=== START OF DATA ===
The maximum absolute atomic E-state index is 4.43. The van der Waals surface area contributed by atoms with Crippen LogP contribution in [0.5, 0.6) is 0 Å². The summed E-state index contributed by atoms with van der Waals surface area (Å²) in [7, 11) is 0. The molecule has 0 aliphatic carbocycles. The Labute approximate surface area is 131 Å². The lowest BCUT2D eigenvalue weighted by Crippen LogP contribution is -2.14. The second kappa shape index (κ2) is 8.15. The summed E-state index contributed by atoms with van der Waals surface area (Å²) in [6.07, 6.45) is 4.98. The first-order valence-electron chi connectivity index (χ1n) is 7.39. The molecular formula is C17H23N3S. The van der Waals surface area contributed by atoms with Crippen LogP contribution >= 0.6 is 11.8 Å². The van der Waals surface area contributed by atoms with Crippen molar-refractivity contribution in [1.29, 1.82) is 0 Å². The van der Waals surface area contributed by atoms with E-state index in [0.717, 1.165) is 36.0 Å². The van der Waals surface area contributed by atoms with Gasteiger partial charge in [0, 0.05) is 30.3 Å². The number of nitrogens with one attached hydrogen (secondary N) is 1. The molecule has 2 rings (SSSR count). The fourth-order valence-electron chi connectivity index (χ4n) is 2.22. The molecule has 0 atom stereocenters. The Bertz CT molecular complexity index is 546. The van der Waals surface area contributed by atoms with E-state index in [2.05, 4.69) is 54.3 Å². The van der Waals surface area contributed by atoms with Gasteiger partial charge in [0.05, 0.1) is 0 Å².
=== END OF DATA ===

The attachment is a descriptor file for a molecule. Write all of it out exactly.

The maximum absolute atomic E-state index is 4.43. The van der Waals surface area contributed by atoms with Crippen LogP contribution in [0.5, 0.6) is 0 Å². The summed E-state index contributed by atoms with van der Waals surface area (Å²) in [7, 11) is 0. The molecule has 0 aliphatic carbocycles. The Labute approximate surface area is 131 Å². The lowest BCUT2D eigenvalue weighted by Crippen LogP contribution is -2.14. The second kappa shape index (κ2) is 8.15. The summed E-state index contributed by atoms with van der Waals surface area (Å²) in [6.07, 6.45) is 4.98. The first-order valence-electron chi connectivity index (χ1n) is 7.39. The molecular formula is C17H23N3S. The van der Waals surface area contributed by atoms with Crippen LogP contribution >= 0.6 is 11.8 Å². The van der Waals surface area contributed by atoms with Crippen molar-refractivity contribution in [1.29, 1.82) is 0 Å². The van der Waals surface area contributed by atoms with E-state index in [0.717, 1.165) is 36.0 Å². The van der Waals surface area contributed by atoms with Gasteiger partial charge in [0, 0.05) is 30.3 Å². The number of nitrogens with one attached hydrogen (secondary N) is 1. The molecule has 2 rings (SSSR count). The fourth-order valence-electron chi connectivity index (χ4n) is 2.22. The molecule has 0 atom stereocenters. The Bertz CT molecular complexity index is 546. The van der Waals surface area contributed by atoms with E-state index in [2.05, 4.69) is 54.3 Å². The van der Waals surface area contributed by atoms with Gasteiger partial charge in [0.05, 0.1) is 0 Å².